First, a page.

The A-side of the album starts with “AMERIICAN REQUIEM,” a gospel song that mourns ideas, the truth and Beyoncé’s country roots. She makes very clear the discussion that would follow the release of her album — does she get to consider this album a country album? Beyoncé sings “They used to say I spoke too country / And the rejection came, said I wasn’t country ‘nough.”

The first section of the album was slow and soothing, as if she had designed this part of the album to work as a lullaby, along with “PROTECTOR” and “MY ROSE,” both obviously dedicated to her children. The crickets chirp at the beginning of “BLACKBIIRD,” with the steadfast thumping back-beat support including Tanner Adell, Brittney Spencer, Tiera Kennedy and Reyna Roberts’ whole, round voices. It’s a motherly sound, a kind sound, designed to filter through my speaker and through my dorm as I work, not to jump from my desk into a jive. 

“16 CARRIAGES,” the second pre-release single, is where I felt a rhythm change. Singing of her exhaustion, the general burnout we all seem to share around April, the song rolls powerfully with drums and strong guitars. The song seemed to pair amazingly with the little energy I can offer the university before the semester ends.

“DAUGHTER” was my absolute favorite of this collection of sweet, dark narrative melodies for the soul. I lost it when Beyoncé began singing “Caro Mio Ben,” with strong violins, cold cello strings like the Titanic water, the fast guitar plucks making me sway like grass in the wind. The song is dark, a sinner begging to be less like her father, or maybe even more like him, after a violent attack that leaves someone’s blood in her couture dress. Yet, Beyoncé seems to sing so sweetly, so reverently as she begs to be freed from the evil that plagues her.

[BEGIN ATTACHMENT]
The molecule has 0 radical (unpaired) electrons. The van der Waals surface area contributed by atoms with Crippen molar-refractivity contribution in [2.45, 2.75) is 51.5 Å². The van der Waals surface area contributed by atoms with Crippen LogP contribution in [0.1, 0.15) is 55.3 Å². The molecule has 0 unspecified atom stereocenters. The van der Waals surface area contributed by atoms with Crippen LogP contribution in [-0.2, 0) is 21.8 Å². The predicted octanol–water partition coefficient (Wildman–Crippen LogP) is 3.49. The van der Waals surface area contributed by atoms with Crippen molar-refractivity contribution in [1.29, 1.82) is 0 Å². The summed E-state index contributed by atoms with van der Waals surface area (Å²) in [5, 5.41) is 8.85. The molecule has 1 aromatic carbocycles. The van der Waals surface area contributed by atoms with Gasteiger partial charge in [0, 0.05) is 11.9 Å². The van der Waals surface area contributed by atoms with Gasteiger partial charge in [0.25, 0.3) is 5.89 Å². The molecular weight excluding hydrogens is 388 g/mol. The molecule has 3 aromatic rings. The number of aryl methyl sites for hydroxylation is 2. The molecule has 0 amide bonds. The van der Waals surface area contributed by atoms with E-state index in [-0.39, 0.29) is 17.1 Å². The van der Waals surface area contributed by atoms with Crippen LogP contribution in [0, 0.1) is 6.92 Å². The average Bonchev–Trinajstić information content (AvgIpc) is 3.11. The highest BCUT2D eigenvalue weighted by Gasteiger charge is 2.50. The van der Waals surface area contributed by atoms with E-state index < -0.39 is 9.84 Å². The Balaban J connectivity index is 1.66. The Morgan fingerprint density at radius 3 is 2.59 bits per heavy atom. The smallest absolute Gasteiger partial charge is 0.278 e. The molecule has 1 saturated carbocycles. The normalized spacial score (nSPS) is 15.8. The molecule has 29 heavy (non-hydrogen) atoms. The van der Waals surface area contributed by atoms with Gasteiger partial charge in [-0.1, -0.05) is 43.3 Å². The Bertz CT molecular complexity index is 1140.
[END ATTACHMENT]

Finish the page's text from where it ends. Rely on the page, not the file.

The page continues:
By then, I started to get desperate for the desire to dance. Currently, all popular music seems to be based on the idea of having a backdrop to life — I sound ancient, but I blame social media. Where is my music to shake the skeleton? Where is my music that makes me want to give a little dance mid-sidewalk and get a few stares? 

That is when “THE LINDA MARTELL SHOW,” an introduction clip featuring Linda Martell — “the pioneering force hailed as the unsung hero of the genre and the first commercially successful Black female artist in country music” — started, promising a “tune that stretches across a range of genres, and that is what makes it a unique listening experience.” Then, the hip-snapping, clapping and stomping masterpiece that is “YA YA” began. Beyoncé is a clever girl for giving me the subliminal commentary and critique of the United States through an absolute banger. 

As I finish the album, I can’t help but go back to the “should this album be promoted as a country album?” question. And the truth is, it should. Country music, like any music genre produced in a specific geographic area, focuses on depicting the history, daily life and feelings that come with living in such lands. Beyoncé is a storyteller through her voice. The instruments are there — obviously, the narrative is there. So what is this “country” genre that she’s missing? 

I wish I knew, but all I know is, I’ll be sitting here with Dolly Parton and Beyoncé, sitting back and enjoying as they “strike a match and light up this juke joint.”

About the Contributor
Irene Castillo, Senior Staff Writer
Irene Sofía Castillo Maldonado is a junior history of art and architecture major with a museum studies minor and a Latin American studies certificate. She was born and raised in Puerto Rico, so you might see her long Spanish sentences slip through in her exhibition reviews. Aside from The Pitt News, she’s a researcher for anti-colonial practices in museums and art, as well as a firm coffee shop critic –– cortados are her favorite.